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Employment law: the Role of the Teller in a Redundancy Process

By AdFeatures  |  Posted: December 04, 2012

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Kate Watson, Employment solicitor, Stephens Scown LLP

Redundancy is a fact of life in today’s business world and an often forgotten part of the process is the person who has to announce the redundancies. In an effort to address this, the conciliation service Acas has recently updated its redundancy guidance, offering further advice to employers on how to support managers whose job it is deliver the bad news to their colleagues (the “teller”).

Historically, little attention has been given to the teller and this has resulted in employees and managers alike feeling under pressure and ill-informed. Employers may face a greater risk of claims where those carrying out the process are ill-prepared.

Claims may come from the employees who may feel ill-informed, or from the tellers themselves, who may feel under too much pressure without any support.

The teller is often a line manager, or other person who is used to working closely alongside those at risk of redundancy. Although it can be expected that employees will exhibit a range of emotions, many tellers are unprepared for the responses they have to face.

The stress of breaking the news may be compounded given that the tellers may have been working with those “at risk” for many years and have formed close working, and sometimes, social, relationships with them. The teller may feel that they should do more to help their friends and colleagues, when they know that, in reality, they have no control over the decision-making process.

Steps for Employers

The Acas guidance outlines several areas that employers should focus on to improve the redundancy process and support to the teller.

First, employers can try to avoid causing unnecessary stress by choosing a teller who does not have a direct working relationship with those at risk, or by instructing an external consultant. They should inform the teller of the business reasons for the process and give them enough information so that they understand the background and are able to answer the employees’ questions. A teller with little or no information is likely to feel under more pressure and is more likely to make mistakes than one with all the information and adequate support.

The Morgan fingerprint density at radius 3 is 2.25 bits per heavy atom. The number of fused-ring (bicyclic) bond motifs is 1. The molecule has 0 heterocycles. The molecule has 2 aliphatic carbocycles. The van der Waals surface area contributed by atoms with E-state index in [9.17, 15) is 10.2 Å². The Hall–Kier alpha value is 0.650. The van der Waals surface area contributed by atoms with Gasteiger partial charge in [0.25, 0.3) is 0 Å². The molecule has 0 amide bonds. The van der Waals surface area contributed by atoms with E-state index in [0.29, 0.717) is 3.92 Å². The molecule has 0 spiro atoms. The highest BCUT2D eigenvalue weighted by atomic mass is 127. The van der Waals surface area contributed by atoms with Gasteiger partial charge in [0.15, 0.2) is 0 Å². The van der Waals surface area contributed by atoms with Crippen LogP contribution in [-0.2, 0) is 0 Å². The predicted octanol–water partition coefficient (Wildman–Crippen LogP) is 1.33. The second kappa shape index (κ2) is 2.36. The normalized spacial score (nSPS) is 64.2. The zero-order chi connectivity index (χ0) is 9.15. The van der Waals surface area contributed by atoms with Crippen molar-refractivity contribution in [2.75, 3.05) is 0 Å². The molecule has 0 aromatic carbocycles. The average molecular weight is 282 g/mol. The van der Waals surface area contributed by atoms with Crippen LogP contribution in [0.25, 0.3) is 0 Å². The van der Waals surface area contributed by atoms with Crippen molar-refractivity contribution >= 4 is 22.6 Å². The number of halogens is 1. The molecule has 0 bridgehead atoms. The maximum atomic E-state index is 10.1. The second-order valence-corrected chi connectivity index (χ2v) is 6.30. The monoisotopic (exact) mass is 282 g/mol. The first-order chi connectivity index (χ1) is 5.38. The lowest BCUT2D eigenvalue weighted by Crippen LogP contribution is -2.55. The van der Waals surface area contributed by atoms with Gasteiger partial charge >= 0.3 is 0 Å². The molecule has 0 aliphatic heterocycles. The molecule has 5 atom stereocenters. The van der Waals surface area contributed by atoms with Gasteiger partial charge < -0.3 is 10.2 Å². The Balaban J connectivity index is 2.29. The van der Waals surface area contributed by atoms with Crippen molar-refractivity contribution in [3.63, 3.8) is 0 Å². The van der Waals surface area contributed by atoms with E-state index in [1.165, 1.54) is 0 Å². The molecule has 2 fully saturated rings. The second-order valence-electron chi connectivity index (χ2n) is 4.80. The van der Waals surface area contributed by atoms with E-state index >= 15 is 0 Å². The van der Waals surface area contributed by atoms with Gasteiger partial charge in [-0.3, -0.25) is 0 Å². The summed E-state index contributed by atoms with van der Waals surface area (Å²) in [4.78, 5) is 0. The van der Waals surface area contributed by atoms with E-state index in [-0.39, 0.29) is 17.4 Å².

It is also advisable for employers to provide proper training to the teller. This should consist, at the very least, of training on “how to hold difficult conversations”. Again, without adequate training for the teller, the employer may be at heightened risk of claims by employees who may not receive the full, or even correct, information about the process. Tellers will also need to be made aware of internal politics, say, between departments, in order to be sensitive and to avoid inadvertently taking sides. Employers are ultimately responsible for the redundancy process and will be held accountable for any mistakes made by the teller in this process, so providing enough information to them is vital.

Employers should also monitor the teller’s usual workload. The role is likely to involve long hours and additional stress. If employers do not offer the teller the support they need, they could be at risk of a stress-related claim from the teller. It is good practice to put in place, wherever possible, support or advice from a more senior manager. As well as being there to offer practical advice, this should help to reduce any feeling of isolation.

Employers should consider the role of Trade Unions, which can assist in supporting the teller, as well as helping with supporting the employees who might otherwise all turn to the teller for support.

Finally, where the business is large or high-profile, whether locally or nationally, consider whether there might be media interest in the proposed redundancies. The teller will need to be kept up-to-date with anything being said in the press, in order that they are well-informed and able to answer any queries from employees, or those outside the business (if appropriate).

The role of the teller will always be a challenging one, but with the right support mistakes will be less likely, as will the chance of claims against the employer from employees or the teller themselves.

Kate Watson is an employment solicitor at leading south west legal firm Stephens Scown LLP. She works as part of the Cornwall Corporate Team and with Terry Falcão, Head of Employment, and is based in the Truro office. To contact Kate, please call 01872 265100 or visit www.stephens-scown.co.uk. If you are looking for an employment solicitor in Exeter please call 0845 450 5558.

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